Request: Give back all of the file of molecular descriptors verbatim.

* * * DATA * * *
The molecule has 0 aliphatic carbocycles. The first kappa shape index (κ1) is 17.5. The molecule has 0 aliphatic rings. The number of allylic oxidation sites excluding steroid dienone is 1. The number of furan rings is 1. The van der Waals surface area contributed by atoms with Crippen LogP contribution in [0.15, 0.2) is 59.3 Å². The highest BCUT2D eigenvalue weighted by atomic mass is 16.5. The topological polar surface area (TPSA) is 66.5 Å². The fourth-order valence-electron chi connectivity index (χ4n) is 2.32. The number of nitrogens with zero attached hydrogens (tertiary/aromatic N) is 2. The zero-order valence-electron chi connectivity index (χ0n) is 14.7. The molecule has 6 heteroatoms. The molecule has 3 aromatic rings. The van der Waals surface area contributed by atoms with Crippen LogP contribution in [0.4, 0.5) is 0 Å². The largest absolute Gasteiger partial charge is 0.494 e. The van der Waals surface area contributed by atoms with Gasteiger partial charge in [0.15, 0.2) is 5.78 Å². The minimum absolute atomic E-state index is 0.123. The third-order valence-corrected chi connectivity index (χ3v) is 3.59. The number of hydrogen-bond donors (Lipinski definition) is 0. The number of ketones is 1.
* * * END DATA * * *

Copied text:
The molecule has 0 aliphatic carbocycles. The first kappa shape index (κ1) is 17.5. The molecule has 0 aliphatic rings. The number of allylic oxidation sites excluding steroid dienone is 1. The number of furan rings is 1. The van der Waals surface area contributed by atoms with Crippen LogP contribution in [0.15, 0.2) is 59.3 Å². The highest BCUT2D eigenvalue weighted by atomic mass is 16.5. The topological polar surface area (TPSA) is 66.5 Å². The fourth-order valence-electron chi connectivity index (χ4n) is 2.32. The number of nitrogens with zero attached hydrogens (tertiary/aromatic N) is 2. The zero-order valence-electron chi connectivity index (χ0n) is 14.7. The molecule has 6 heteroatoms. The molecule has 3 aromatic rings. The van der Waals surface area contributed by atoms with Crippen LogP contribution in [0.4, 0.5) is 0 Å². The largest absolute Gasteiger partial charge is 0.494 e. The van der Waals surface area contributed by atoms with Gasteiger partial charge in [0.15, 0.2) is 5.78 Å². The minimum absolute atomic E-state index is 0.123. The third-order valence-corrected chi connectivity index (χ3v) is 3.59. The number of hydrogen-bond donors (Lipinski definition) is 0. The number of ketones is 1.